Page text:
U Street and its surrounding areas were an exuberant epicenter of African-American culture, of local and national importance until the mid-twentieth century. The bars and clubs of “Black Broadway” regularly hosted the greatest jazz and blues performers of the era. The neighborhood reflected too the contradictions of African-American entrepreneurship and creativity during legalized racial inequality and segregation: While white Americans flocked to the neighborhood’s clubs, the performers themselves could only stay in the local Dunbar Hotel in this segregated city. The African-American businesses and residents that gave the neighborhood its character were unable to grow and put down roots, since nearly all were tenants, not landlords.
When Dr. Martin Luther King Jr. was assassinated, rioters attacked buildings they were largely unable to own, symbols of their deliberately thwarted ambitions. State neglect left the primarily African-American residents few resources to rebuild the once vibrant neighborhood. Meanwhile, demographic composition began to change: In the 1970s, an influx of Ethiopian immigrants laid the foundation of what eventually came to be known as Little Ethiopia. Later that decade and throughout the 1980s, members of the LGBTQ community, primarily male and white, ostracized in their own communities, began to move into the neighborhood as well.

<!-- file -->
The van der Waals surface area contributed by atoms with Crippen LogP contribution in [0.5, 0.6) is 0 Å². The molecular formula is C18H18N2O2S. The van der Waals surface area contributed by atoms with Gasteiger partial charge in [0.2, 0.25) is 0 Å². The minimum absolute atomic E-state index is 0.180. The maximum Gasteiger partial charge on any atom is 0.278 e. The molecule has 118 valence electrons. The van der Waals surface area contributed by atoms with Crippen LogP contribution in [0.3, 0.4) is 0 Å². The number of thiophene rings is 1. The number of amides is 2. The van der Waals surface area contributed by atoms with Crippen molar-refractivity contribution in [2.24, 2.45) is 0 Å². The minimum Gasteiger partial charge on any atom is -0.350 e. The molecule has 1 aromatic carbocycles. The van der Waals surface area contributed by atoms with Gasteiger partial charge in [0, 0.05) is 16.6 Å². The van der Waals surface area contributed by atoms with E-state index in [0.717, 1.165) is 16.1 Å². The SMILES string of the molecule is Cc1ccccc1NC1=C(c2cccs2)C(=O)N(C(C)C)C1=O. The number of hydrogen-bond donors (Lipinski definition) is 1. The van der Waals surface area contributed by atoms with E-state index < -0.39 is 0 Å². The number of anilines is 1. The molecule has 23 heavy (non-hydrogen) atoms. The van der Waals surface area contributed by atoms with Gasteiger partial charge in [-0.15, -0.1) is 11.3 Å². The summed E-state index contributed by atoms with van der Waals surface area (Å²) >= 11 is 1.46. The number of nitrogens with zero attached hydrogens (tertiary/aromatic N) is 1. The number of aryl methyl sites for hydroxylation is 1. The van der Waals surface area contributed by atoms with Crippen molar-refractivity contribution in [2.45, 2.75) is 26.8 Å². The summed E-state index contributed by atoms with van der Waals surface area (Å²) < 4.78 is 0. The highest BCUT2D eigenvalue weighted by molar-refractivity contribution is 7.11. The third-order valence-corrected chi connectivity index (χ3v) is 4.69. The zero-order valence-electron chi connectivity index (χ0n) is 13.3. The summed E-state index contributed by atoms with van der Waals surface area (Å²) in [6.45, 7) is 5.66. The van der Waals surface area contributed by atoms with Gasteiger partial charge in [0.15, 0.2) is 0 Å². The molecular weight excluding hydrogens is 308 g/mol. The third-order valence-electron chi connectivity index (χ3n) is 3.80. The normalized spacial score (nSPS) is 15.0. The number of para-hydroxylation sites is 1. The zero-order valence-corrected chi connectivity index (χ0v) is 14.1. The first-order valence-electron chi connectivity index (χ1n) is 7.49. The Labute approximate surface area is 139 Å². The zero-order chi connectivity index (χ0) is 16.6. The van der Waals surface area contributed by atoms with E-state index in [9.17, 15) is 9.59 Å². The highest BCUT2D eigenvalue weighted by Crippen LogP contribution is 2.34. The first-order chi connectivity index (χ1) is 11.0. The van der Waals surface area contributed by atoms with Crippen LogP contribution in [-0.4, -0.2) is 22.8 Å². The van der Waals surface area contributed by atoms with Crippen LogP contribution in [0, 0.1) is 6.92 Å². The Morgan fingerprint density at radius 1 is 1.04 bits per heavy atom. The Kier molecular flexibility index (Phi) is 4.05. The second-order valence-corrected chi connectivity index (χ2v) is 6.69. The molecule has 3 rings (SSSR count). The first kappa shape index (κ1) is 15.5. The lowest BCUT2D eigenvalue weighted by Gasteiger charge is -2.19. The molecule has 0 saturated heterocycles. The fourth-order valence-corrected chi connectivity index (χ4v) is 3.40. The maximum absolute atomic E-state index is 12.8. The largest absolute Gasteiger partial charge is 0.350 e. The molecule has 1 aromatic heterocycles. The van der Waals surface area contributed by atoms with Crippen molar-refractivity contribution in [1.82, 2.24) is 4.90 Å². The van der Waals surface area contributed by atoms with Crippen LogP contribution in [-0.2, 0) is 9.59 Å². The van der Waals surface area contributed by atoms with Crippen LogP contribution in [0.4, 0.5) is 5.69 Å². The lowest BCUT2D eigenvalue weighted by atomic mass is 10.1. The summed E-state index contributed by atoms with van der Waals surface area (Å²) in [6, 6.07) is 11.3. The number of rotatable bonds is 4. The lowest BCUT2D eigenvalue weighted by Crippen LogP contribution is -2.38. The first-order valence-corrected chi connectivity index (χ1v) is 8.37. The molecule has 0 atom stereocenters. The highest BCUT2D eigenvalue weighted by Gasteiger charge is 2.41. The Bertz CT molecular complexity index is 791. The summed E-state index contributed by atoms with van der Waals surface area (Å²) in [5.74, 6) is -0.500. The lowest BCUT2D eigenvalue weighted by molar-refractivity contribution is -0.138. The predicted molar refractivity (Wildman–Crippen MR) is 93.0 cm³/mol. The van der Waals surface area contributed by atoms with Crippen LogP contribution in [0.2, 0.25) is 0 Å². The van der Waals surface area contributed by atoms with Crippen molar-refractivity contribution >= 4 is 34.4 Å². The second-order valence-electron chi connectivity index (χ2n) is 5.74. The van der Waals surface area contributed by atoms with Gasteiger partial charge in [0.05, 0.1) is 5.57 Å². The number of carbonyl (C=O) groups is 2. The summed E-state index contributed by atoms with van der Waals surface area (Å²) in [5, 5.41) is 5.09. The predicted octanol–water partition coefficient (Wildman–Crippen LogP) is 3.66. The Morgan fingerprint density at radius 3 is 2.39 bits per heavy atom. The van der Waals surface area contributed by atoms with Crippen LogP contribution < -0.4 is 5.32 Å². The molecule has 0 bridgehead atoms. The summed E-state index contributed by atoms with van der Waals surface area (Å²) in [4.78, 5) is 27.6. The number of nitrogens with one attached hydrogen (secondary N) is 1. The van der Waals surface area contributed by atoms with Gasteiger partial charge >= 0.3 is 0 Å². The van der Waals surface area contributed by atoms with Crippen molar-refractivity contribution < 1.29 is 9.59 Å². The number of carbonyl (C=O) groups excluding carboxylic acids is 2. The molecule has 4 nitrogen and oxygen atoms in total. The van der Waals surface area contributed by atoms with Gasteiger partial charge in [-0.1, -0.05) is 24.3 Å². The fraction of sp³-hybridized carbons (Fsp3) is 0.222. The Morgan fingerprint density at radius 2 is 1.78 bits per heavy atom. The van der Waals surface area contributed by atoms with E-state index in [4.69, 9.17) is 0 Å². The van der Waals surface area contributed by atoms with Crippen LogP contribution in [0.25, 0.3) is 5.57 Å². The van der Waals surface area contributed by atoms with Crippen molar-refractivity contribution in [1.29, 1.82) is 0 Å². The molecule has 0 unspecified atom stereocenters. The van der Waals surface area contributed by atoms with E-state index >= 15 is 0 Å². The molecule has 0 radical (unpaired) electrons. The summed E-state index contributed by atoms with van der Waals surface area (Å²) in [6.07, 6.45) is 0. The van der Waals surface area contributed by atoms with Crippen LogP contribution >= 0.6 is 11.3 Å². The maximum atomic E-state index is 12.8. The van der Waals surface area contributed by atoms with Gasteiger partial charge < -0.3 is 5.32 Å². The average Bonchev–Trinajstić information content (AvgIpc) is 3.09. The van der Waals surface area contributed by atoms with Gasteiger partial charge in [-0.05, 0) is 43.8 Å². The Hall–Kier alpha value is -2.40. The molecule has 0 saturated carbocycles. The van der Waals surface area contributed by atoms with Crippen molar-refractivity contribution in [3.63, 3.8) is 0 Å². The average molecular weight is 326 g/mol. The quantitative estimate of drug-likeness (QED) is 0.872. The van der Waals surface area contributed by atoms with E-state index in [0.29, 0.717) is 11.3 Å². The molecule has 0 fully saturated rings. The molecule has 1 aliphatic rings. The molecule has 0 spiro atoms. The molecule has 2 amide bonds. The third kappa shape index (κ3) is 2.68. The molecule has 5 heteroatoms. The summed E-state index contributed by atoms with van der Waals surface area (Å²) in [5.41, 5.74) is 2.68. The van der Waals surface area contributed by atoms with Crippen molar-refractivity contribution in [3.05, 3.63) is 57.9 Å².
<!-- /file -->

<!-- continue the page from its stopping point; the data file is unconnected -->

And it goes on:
Rapid gentrification is erasing the layered history of this neighborhood. New developments tear down cultural landmarks before residents can mobilize to protect them. Chain corporations catering to upper-income patrons are replacing locally-owned businesses that are unable to afford skyrocketing rents. This is the story of urban America: As white flight reverses, gentrification is characteristic of many American metropolitan areas. Yet, given the national importance of this neighborhood and the pace of change, the greater U Street neighborhood provides both an ideal and an urgent site to model a new response to this process.